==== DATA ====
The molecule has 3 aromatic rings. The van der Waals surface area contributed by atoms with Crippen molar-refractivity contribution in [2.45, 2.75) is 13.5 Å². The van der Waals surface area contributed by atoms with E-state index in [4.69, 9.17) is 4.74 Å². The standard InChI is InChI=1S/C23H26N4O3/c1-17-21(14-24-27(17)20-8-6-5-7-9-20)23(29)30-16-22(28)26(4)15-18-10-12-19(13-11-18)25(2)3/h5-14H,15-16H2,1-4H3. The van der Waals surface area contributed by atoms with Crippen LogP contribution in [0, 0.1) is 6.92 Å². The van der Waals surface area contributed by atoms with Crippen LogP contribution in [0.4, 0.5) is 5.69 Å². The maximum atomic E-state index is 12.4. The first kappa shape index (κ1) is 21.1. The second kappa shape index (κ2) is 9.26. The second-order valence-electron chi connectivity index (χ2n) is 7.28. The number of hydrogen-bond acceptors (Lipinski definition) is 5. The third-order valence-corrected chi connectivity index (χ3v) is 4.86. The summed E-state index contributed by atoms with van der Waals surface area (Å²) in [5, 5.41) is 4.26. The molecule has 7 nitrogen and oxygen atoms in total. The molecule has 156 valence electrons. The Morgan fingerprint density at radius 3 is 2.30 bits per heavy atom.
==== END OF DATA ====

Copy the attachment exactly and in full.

The molecule has 3 aromatic rings. The van der Waals surface area contributed by atoms with Crippen molar-refractivity contribution in [2.45, 2.75) is 13.5 Å². The van der Waals surface area contributed by atoms with E-state index in [4.69, 9.17) is 4.74 Å². The standard InChI is InChI=1S/C23H26N4O3/c1-17-21(14-24-27(17)20-8-6-5-7-9-20)23(29)30-16-22(28)26(4)15-18-10-12-19(13-11-18)25(2)3/h5-14H,15-16H2,1-4H3. The van der Waals surface area contributed by atoms with Crippen LogP contribution in [0, 0.1) is 6.92 Å². The van der Waals surface area contributed by atoms with Crippen LogP contribution in [0.4, 0.5) is 5.69 Å². The maximum atomic E-state index is 12.4. The first kappa shape index (κ1) is 21.1. The second kappa shape index (κ2) is 9.26. The second-order valence-electron chi connectivity index (χ2n) is 7.28. The number of hydrogen-bond acceptors (Lipinski definition) is 5. The third-order valence-corrected chi connectivity index (χ3v) is 4.86. The summed E-state index contributed by atoms with van der Waals surface area (Å²) in [5, 5.41) is 4.26. The molecule has 7 nitrogen and oxygen atoms in total. The molecule has 156 valence electrons. The Morgan fingerprint density at radius 3 is 2.30 bits per heavy atom.